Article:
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Government: Waveland doctor traded prescription pills for shrimp, gave others away

GULFPORT -- A Waveland doctor accused of running a prescription pill mill sometimes traded prescription pills for shrimp, gave out extra pills to some and gave others away, according to Assistant U.S. Attorney John Meynardie.

Those and other allegations came out in federal court Monday before Dr. Steve Morris III, 56, pleaded guilty to possession with intent to distribute a controlled substance outside the scope of a medical practice.

U.S. District Judge Sul Ozerden set a Jan. 8 sentencing.

Morris is facing a maximum prison sentence of up to 5 years and up to a $250,000 fine. The government also filed a criminal forfeiture to take possession of more than $35,000 in alleged proceeds from the crime as well as two vehicles.

As part of the plea, Morris on Jan. 28 admitted conspiring with two others at his internal medical clinic, Total Health Solutions, to possess and distribute the anti-anxiety drug, alprazolam, outside the scope of his medical practice.

Morris told the judge during his plea, "Yes sir, I am guilty."

Morris has remained in custody since local and federal authorities raided his internal medical clinic on May 13, arresting Morris and two other health-care workers, Peggy Laporte, 59, and Brittany Spikes, 29.

All three were indicted on charges of conspiracy and aiding and abetting one another to possess, distribute and dispense controlled substances outside the scope of a medical practice as outlined in a 57-count indictment.

The government, Meynardie said, will dismiss the remaining charges against Morris at his sentencing.

The medications identified in the indictment that Morris allegedly prescribed are the narcotic painkiller, oxycodone; the anti-anxiety generic drug for Xanax; and carisoprodol, a non-narcotic muscle relaxer known by the brand name Soma.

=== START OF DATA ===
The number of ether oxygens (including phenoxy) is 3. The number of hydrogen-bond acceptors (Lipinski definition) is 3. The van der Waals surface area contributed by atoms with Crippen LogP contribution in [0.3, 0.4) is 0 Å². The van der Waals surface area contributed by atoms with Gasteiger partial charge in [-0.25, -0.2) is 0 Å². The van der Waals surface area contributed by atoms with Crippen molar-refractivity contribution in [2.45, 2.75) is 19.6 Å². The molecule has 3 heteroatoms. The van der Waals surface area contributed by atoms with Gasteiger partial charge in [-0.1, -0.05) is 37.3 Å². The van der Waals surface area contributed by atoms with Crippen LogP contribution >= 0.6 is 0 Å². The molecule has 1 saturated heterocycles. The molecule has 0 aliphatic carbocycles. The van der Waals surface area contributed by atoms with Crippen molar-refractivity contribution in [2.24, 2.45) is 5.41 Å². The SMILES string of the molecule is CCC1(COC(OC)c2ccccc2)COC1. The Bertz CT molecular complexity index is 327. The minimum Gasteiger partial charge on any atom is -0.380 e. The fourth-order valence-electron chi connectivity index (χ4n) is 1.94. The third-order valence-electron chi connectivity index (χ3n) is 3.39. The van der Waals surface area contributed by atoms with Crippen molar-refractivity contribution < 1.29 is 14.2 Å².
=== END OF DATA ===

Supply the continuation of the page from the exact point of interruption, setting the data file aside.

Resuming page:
The alleged crimes occurred as early as 2013 and continued until the April 17 indictment.

In the incident that Morris pleaded guilty to, Meynardie said an undercover agent made 22 visits to Morris and each time received a prescription for oxycodone and alprazolam.

Morris, Meynardie said, prescribed the anti-anxiety drug and the painkiller to the informant without any explanation about why they were needed. He said the doctor never did any serious evaluation to determine a cause for the pain before prescribing the medication and never noted a reason for the anti-anxiety drug. "There was no reason for it," Meynardie said.

In addition, Meynardie said, investigators learned Morris would give other prescription drugs to people he went out on a boat with.

All three defendants, including Morris, pleaded not guilty after their initial arrests.

Morris' attorney, Mike Fawer, asked for Morris to be allowed to bond out of jail pending sentencing but the judge said he wanted an explanation in writing about why the bond should be granted.

Bond was denied for Morris initially because of several factors, including that he was considered a flight risk because his wife and child live in Thailand. Morris later appealed that decision, but a higher court upheld the decision for Morris to remain jailed without bond.

Laporte and Spikes are free on bond pending trial. The maximum penalties in the case is a prison term of 20 years and a $1 million fine on a each of the charges.